“As the Commissions will be ready to transmit by the mail tomorrow Evening it is necessary that the above mentioned Acts should be provided in time for that purpose.

“It is not probable that the last Act mentioned in the enclosed list has yet been printed—in that case it will be necessary that an early attention shou’d be paid thereto in the morning” (DNA: RG 59, Miscellaneous Letters). The enclosed list, entitled “Sundry acts to be transmitted to the Revenue Officers of North Carolina with their commissions,” reads: “An act for laying a duty on goods, wares, and merchandise imported into the United States.

“An act imposing duties on tonnage.

“An act to regulate the collection of duties imposed by law on the tonnage of ships and vessels, and on goods, wares and merchandizes imported into the United States.

“An act for registering and clearing vessels, regulating the coasting trade, and for other purposes.

“An act to suspend part of an act Entitled ‘an act to regulate the collection of duties imposed by law on the tonnage of ships or vessels, and on goods, wares, and merchandizes imported into the United States, and for other purposes. [’]

“An act to Explain and amend an act Entitled ‘an act for registering and clearing vessels, regulating the coasting trade and for other purposes.’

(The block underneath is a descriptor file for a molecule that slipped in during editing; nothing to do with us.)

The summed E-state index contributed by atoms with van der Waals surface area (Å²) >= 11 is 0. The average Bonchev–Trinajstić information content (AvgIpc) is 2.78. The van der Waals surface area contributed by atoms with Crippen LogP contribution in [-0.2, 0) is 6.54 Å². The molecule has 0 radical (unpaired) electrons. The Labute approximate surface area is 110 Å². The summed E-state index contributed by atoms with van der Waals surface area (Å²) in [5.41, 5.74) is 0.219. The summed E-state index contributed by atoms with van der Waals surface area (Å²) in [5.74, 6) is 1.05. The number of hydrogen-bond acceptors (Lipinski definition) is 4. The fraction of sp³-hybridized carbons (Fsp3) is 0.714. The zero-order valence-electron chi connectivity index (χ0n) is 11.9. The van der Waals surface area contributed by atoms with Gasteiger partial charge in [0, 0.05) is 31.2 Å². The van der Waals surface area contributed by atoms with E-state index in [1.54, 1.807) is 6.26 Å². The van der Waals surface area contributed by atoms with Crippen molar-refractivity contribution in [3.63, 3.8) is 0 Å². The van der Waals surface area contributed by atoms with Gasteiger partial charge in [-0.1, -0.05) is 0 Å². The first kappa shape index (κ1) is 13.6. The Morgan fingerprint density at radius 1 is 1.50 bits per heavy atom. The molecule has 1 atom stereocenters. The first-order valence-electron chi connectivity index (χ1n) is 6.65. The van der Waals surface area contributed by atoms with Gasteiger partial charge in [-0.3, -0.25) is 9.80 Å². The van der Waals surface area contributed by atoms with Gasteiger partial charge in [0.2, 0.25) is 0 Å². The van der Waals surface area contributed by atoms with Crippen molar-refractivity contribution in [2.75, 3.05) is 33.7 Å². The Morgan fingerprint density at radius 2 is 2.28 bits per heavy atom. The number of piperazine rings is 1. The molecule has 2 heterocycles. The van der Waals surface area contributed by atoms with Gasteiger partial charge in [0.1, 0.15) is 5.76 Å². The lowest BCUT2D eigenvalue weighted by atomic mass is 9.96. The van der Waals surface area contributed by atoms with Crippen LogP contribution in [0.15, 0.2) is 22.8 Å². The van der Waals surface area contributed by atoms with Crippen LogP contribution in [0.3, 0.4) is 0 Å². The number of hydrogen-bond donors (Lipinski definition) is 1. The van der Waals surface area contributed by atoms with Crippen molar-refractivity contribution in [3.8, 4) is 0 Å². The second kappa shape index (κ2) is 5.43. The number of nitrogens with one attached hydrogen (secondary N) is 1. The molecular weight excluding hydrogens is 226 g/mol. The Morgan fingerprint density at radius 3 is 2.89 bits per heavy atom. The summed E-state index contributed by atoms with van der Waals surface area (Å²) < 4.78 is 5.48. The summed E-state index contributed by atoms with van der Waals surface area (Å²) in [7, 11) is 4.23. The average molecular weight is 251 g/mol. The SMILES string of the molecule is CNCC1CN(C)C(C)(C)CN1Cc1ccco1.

“An act for giving effect to certain acts therein mentioned with respect to North Carolina, and for other purposes” (DLC:GW). This last act, which repealed the suspended discriminatory provisions of the original tonnage and collection acts of 20 and 31 July 1789, imposed the same customs establishment on North Carolina as on the other American states, excepting Rhode Island, and established five collection districts and four ports of entry, was signed by GW only the day before, 8 Feb. (John Collins to GW, 18 Jan. 1790, n.2; DHFC, description begins Linda Grant De Pauw et al., eds. Documentary History of the First Federal Congress of the United States of America, March 4, 1789-March 3, 1791. 20 vols. to date. Baltimore, 1972—. description ends 3:289; 1 Stat. description begins Richard Peters, ed. The Public Statutes at Large of the United States of America, from the Organization of the Government in 1789, to March 3, 1845 . . .. 8 vols. Boston, 1845-67. description ends 99–101).

2For Samuel Shaw’s application, see Shaw to GW, 2 Jan. 1790. Lear sent Shaw’s commission to Boston on 13 Feb. 1790 (DNA: RG 59, Miscellaneous Letters), receipt of which Shaw acknowledged on 21 Feb. 1790 (DNA: RG 59, Consular Despatches). On that latter date Shaw wrote to his “best friend” Henry Knox, thanking him for “the care you have taken to have my appointment of Consul at Canton renewed. The commission arrived by last night’s post, in a letter from Mr Secretary Lear, the receipt of which I have acknowledged. It does not differ materially from the former one—and indeed I did not expect it would—though it would have read more handsomely with the addition of—‘and for all places east of the Cape of Good Hope.’ Had such an addition, and a decent salary into bargain, depended on you, I am sure they would have been granted with more pleasure than they could be received. However, the commission is valuable as it is—and I receive it with gratitude” (NNGL).